Oklahoma congressional candidate won't appear in plumbing company ads

After the Federal Election Commission failed to give him legal guidance, Oklahoma congressional candidate Markwayne Mullin said he would modify his ads to avoid public disclosure requirements.
by Chris Casteel Modified: May 31, 2012 at 10:02 pm •  Published: May 31, 2012

Partisan split

Mullin asked the Federal Election Commission, which enforces federal election laws, for an advisory opinion May 1 about whether his plumbing company ads should be considered electioneering communications. Such communications are typically run by outside groups, and the law was aimed at giving the public information about the source of funding.

The six-member commission deadlocked late Wednesday after voting on two different proposals — one that would have declared that the plumbing company ads weren't election-related and therefore weren't subject to federal rules and another that declared the opposite.

Neither got the four votes necessary for approval.

Two Republican-appointed commissioners voted for the draft opinion that would have spared the ads from public disclosure, while three Democratic appointees voted against and one GOP appointee did not vote. Three Democratic appointees voted for the draft requiring public disclosure, but the three Republican appointees — including the FEC chairman — did not vote on that one.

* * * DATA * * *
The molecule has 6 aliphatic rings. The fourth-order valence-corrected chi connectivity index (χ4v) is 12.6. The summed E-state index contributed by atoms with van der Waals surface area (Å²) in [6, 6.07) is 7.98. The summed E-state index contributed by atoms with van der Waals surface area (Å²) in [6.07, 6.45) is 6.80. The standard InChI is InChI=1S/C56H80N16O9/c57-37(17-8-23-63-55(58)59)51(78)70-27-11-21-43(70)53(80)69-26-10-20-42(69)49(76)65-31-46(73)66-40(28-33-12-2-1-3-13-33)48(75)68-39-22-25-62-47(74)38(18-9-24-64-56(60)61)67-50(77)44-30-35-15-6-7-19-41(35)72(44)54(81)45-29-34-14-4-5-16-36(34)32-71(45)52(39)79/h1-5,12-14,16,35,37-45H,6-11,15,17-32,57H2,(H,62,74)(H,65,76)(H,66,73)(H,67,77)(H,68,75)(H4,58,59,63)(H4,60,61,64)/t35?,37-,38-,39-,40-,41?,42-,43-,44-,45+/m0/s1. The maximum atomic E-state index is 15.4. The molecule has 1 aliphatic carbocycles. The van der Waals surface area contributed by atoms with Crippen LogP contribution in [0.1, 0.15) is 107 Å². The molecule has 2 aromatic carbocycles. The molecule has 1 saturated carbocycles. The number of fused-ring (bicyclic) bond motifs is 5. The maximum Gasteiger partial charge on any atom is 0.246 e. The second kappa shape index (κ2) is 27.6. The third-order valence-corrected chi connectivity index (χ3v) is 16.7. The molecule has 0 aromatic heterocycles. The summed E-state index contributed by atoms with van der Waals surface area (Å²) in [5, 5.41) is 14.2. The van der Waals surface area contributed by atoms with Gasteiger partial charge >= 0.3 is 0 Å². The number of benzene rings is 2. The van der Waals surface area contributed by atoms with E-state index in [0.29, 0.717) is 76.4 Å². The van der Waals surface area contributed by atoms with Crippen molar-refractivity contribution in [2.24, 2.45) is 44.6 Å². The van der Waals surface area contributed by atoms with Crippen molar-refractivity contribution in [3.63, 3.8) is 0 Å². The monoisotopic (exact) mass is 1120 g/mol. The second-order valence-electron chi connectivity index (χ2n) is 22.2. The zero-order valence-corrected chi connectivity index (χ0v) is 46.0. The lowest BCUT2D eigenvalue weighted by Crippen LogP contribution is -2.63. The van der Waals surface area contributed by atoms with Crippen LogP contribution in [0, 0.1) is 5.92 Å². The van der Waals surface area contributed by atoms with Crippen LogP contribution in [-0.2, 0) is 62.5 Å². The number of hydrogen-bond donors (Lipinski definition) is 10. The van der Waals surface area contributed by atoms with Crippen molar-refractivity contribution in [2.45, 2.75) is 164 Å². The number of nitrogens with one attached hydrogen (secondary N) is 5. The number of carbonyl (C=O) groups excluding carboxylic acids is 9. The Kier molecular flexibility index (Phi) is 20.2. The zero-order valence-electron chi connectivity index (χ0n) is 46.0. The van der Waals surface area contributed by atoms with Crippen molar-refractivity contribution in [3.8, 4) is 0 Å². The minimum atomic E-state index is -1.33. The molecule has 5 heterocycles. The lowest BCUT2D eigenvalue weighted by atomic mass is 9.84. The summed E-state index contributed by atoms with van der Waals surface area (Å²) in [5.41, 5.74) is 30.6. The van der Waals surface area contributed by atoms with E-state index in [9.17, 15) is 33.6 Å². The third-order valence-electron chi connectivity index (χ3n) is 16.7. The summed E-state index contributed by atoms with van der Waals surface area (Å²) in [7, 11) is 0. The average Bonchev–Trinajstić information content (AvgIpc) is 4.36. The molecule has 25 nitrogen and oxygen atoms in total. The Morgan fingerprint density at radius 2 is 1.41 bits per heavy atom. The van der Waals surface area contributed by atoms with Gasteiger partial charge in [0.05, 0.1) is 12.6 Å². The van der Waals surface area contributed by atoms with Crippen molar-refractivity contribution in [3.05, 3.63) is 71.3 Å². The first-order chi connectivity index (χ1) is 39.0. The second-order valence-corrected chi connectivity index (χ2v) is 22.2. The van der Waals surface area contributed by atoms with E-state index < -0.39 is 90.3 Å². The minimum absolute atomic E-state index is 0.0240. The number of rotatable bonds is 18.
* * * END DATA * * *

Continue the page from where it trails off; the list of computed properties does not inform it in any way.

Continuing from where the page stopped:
Comments from opponents

The commission received public comments from six Oklahomans, including one of Mullin's Republican opponents, Wayne Pettigrew. Some of the comments said Mullin has promoted his company through his campaign ads and that the two sets of ads had become indistinguishable.

Pettigrew, of McAlester, told the commission that the plumbing company ads appear to present “an open and shut case of electioneering and use of corporate resources to benefit a candidate and to garner additional support through corporate advertising.”

J.T. Russell, campaign manager for Dakota Wood, one of Mullins' opponents, said in a statement Thursday that the FEC matter showed Mullin “could be misusing corporate resources in his campaign.”

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